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This page concerns the 2003 film. For the "barbarian invasions" of Europe, see Migration Period.
The Barbarian Invasions

Original film poster
Directed by Denys Arcand
Produced by Daniel Louis
Denise Robert
Written by Denys Arcand
Starring Rémy Girard
Stéphane Rousseau
Dorothée Berryman
Louise Portal
Marie-Josée Croze
Marina Hands
Distributed by Miramax Films
Release date(s) Cannes premiere:
May 21, 2003
September 24, 2003
United States:
November 21, 2003
United Kingdom:
February 20, 2004
April 1, 2004
Running time 112 minutes
Country Canada
Language French
Budget US$5,000,000
Preceded by The Decline of the American Empire
Followed by Days of Darkness

The Barbarian Invasions (French: Les Invasions barbares) is a 2003 French Canadian comedy-drama film directed by Denys Arcand. It is the sequel to Arcand's earlier film The Decline of the American Empire and is followed by Days of Darkness. The film was produced by companies from both Canada and France, including Téléfilm Canada, Société Radio-Canada and Canal+. It was released in 2003 and won the Academy Award for Best Foreign Language Film at the 76th Academy Awards in 2004.



Continuing seventeen years after Arcand's 1986 film The Decline of the American Empire, the movie centres on an exploration of the characters first met in the original film and their children, newly introduced. The older generation are still largely socialist and proponents of Québécois nationalism, but both political and economic developments since the 1970s, as well as their own aging, make this stance seem somewhat anachronistic.

The plot revolves around the character Rémy's battle with terminal cancer, and the efforts of Sébastien, his estranged son to make his dying father more comfortable in his last days. Finally the father and son travel to Vermont in the United States to receive medical care.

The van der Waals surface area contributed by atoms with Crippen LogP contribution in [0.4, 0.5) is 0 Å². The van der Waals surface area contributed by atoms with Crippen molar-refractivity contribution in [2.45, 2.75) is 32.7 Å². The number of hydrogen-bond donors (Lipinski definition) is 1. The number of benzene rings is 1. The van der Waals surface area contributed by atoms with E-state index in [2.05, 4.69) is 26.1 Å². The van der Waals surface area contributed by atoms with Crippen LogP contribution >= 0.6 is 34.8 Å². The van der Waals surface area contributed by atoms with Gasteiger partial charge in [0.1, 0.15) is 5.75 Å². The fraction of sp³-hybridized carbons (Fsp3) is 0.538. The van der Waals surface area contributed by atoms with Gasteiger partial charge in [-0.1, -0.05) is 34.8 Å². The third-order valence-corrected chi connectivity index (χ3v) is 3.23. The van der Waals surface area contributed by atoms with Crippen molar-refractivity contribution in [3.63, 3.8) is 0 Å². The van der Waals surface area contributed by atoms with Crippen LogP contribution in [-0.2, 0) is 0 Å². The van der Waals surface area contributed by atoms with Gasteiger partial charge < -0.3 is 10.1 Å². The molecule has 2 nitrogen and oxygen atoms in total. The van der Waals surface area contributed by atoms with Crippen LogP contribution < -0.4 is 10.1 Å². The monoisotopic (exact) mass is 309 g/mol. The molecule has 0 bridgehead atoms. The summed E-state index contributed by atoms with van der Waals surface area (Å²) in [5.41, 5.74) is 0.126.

Sébastien has reluctantly returned from London at the request of Rémy's ex-wife Louise, where he has a successful career in quantitative finance - anathema to his father's socialist tendencies. However, this background helps Sébastien to navigate and manipulate Quebec's failing healthcare system on his father's behalf. In the process, he also gathers the various other friends and family members from Rémy's past who come to visit and comfort him. During Rémy's last days, he and his friends travel to the cottage of the first film, and discuss philosophy, politics, and past sexual and intellectual exploits.



The film won France's 2004 César Award for Best Picture and Best Director, plus Best Original Screenplay for Denys Arcand. It also won the Academy Award for Best Foreign Language Film at the 76th Academy Awards, the first Canadian film to actually win the award, in 2004 (Arcand had been previously nominated for 'Invasions' predecessor The Decline of the American Empire and Jesus of Montreal). As of 2006, this Oscar is on public display at the Museum of Civilization in Quebec City as part of an exhibit about the cinema of Quebec.

At the 2003 Cannes Film Festival, it won two awards: Best Screenplay Award and Best Actress Award for Marie-Josée Croze.[1]

The film also won five Jutra Awards and six Genie Awards, as well as prizes at other international festivals (Bangkok International Film Festival, Cinema Brazil Grand Prize, Toronto International Film Festival, Czech Lions).


External links

Awards and achievements
Preceded by
Nowhere in Africa
Academy Award for Best Foreign Language Film
Succeeded by
The Sea Inside
Preceded by
The Pianist
César Award for Best Film
Succeeded by
Games of Love and Chance


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